But this is no ordinary test that measures the levels of few chemicals at a time. It monitors the overall state of inflammation in an individual. This approach has helped predict why some individuals with a genetic predisposition to type 1 diabetes develop the disease while some do not. Brandow and Panepinto hope the biosensor test will help doctors identify and treat sickle cell disease pain.
Inflammation is the immune system’s all-hands-on-deck reaction to injuries, like a stubbed toe, or invasions, such as infections. It also can be triggered by chronic diseases. During a typical immune response, battalions of white blood cells rush to hot spots in the body where they release an arsenal of chemicals — namely cytokines and chemokines — to contain and clean up the damage.
However, inflammation does not always operate like it is reacting to a five-alarm fire. The immune system can also deploy more moderate and long-lasting reactions.
“Years of research has shown that sickle cell disease is associated with high levels of chronic inflammation,” says Brandow. “We want to assess not only the state of inflammation in patients with sickle cell disease, but also how patients are regulating this inflammation.”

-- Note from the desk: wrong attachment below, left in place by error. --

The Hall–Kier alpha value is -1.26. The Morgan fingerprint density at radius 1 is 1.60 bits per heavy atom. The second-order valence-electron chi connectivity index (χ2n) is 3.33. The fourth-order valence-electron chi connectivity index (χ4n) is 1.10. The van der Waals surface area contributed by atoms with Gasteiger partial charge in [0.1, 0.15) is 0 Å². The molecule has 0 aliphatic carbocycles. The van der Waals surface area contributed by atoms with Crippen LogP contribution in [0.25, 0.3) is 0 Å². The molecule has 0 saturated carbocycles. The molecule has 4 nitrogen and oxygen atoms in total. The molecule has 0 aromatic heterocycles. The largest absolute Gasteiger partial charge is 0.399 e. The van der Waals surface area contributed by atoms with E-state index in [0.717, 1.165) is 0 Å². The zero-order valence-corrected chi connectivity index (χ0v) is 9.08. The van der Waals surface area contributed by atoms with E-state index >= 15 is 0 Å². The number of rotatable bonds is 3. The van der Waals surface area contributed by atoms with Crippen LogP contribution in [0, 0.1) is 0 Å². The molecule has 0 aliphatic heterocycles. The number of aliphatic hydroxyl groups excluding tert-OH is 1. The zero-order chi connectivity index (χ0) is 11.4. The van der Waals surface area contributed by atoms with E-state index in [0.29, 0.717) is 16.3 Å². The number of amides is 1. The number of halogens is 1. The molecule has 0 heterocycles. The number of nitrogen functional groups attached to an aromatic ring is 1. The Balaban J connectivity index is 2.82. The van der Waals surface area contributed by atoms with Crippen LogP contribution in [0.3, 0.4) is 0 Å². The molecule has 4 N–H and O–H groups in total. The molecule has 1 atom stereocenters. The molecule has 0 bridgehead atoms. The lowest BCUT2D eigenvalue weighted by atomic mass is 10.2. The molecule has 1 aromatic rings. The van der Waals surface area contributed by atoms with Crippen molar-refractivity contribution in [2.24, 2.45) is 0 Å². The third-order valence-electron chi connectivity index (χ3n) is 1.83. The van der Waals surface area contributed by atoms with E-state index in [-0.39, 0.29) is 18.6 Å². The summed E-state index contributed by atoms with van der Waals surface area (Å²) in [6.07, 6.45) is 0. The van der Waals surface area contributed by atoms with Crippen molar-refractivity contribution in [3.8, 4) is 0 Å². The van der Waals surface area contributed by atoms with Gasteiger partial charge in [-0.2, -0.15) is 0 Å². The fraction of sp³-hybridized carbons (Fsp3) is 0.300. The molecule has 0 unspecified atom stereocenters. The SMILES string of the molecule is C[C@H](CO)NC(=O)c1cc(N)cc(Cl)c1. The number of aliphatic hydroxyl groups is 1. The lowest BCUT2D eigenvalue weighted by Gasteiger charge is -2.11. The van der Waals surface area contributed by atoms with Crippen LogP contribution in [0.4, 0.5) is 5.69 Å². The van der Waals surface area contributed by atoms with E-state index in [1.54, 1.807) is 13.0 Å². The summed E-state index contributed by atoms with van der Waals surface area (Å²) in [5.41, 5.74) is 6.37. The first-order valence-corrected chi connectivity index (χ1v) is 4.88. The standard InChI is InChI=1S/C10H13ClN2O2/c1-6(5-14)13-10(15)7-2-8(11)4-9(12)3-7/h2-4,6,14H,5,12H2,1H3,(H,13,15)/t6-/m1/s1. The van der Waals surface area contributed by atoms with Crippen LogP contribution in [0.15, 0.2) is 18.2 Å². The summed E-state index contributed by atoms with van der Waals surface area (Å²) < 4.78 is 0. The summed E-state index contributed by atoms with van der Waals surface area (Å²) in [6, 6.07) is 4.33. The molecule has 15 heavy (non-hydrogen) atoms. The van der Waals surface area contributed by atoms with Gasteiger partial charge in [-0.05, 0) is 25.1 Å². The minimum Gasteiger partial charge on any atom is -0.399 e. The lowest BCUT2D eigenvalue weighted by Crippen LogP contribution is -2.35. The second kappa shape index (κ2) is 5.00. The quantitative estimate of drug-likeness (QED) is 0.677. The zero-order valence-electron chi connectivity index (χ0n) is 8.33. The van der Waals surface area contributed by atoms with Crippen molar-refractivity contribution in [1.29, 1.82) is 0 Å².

To do this, the research team plans to adopt a new type of test that requires a very small amount of blood. Originally developed by Martin J. Hessner, Ph.D., also of the Medical College of Wisconsin, Milwaukee, the test measures how components in a patient’s blood may trigger inflammatory gene activity in healthy white blood cells.
People with sickle cell disease may experience fatigue, shortness of breath, and swollen hands and feet. Some may experience a stroke, while others may go partially blind. However, their most common complaint is severe, debilitating pain.
For some children, sickle cell pain may start before they can walk, as early as six months of age. During childhood, the pain is usually acute, or short and intense, and often triggered when the misshapen, sticky red blood cells clog blood vessels. Doctors usually treat this type of pain with opioids.
“Opioids are very effective at treating acute pain. For most individuals with sickle cell disease, opioids provide a strong burst of relief for long enough for the pain to pass,” says Brandow.
But at least 30% of sickle cell patients may also experience longer bouts of chronic pain which occurs outside of, and in addition to, these acute pain events called vaso-occlusive crises. Scientists do not know exactly why some people with sickle cell disease experience chronic pain. Suspects include changes to the nervous system or problems with the immune system. But opioids are the go-to treatment regardless of its cause.